Stack Overflow is a community of 4.7 million programmers, just like you, helping each other.

Join them; it only takes a minute:

Sign up
Join the Stack Overflow community to:
  1. Ask programming questions
  2. Answer and help your peers
  3. Get recognized for your expertise

I wish to replace all instances of a pipe in a specific string with something else. However, not only is it not replacing the specified string but instead replacing all blank spaces. Example:

String cleanTitle = StringEscapeUtils.escapeHtml("Bacon is | good");
out.println(cleanTitle.replaceAll("|", "*"))

This example is outputting *B*a*c*o*n*i*s*|*g*o*o*d*

I need it to say Bacon is * good

-The function escapeHTML is necessary for my interface, despite this example not using it for my question.

share|improve this question
    
Writing Java code incorrectly inside a JSP file instead of a Java class and having problems with the particular Java code doesn't make it a JSP problem. You'd have had exactly the same problem when testing it in a normal Java class with a main() method. I have therefore removed the irrelevant [jsp] tag from your question. – BalusC Oct 3 '12 at 19:40
up vote 4 down vote accepted

You need to escape the pipe in your expression, so use:

cleanTitle.replaceAll("\\|", "*")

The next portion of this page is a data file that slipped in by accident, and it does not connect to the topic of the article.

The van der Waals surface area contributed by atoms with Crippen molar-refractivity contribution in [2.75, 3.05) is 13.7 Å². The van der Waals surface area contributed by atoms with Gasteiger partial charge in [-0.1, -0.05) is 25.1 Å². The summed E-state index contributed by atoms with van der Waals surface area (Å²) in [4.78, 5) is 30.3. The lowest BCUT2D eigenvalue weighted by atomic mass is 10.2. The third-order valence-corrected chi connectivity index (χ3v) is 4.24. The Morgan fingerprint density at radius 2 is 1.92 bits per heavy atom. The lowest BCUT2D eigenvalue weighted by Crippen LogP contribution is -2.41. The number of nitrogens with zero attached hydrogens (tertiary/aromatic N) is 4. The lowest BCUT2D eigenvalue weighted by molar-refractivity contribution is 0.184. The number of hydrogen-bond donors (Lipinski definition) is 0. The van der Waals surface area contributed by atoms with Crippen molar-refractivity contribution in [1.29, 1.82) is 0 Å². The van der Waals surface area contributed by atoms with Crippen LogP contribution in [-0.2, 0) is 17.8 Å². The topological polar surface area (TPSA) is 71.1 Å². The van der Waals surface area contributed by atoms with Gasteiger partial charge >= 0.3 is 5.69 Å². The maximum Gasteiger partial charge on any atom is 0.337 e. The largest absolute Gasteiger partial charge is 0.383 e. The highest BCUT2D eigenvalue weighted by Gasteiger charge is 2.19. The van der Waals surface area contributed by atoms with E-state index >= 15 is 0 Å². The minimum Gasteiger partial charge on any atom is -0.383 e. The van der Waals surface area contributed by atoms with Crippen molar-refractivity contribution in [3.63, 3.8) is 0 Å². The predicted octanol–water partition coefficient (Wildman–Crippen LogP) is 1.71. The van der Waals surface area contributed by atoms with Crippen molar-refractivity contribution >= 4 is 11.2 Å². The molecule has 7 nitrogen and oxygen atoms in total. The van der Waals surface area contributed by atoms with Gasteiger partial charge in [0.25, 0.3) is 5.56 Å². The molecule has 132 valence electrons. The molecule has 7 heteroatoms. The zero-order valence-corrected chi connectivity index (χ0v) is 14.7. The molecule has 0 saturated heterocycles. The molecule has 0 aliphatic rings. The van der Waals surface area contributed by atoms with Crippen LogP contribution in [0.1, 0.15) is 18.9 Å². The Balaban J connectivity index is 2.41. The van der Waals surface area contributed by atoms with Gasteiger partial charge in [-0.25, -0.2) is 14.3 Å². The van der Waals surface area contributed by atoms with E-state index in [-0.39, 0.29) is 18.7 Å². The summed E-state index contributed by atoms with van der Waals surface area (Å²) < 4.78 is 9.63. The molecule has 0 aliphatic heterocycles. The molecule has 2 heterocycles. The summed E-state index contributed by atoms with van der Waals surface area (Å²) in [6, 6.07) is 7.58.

See also

share|improve this answer
1  
The important fact here is that replaceAll takes a regex (in opposite to replace). – atamanroman Oct 3 '12 at 17:48
    
The other sites I found examples for didn't say that it was a regex-specific function. My search results are terrible -__- – Angry Spartan Oct 3 '12 at 18:32

The String#replaceAll() does a regex matching and replacement. The | is a special character in regex and therefore needs to be escaped with \ as answered by Jasper. However, you actually wanted a simple char-by-char search and replacement. The String#replaceAll() is the wrong tool for the purpose. You should be using String#replace() instead.

out.println(cleanTitle.replace('|', '*'));
share|improve this answer
    
Thanks for the alternate suggestion. Would replace() have lower overhead than replaceAll() since it's not employing regex? – Angry Spartan Oct 5 '12 at 15:00
1  
You're welcome. Definitely it's way much cheaper. – BalusC Oct 5 '12 at 15:06

Your Answer

 
discard

By posting your answer, you agree to the privacy policy and terms of service.

Not the answer you're looking for? Browse other questions tagged or ask your own question.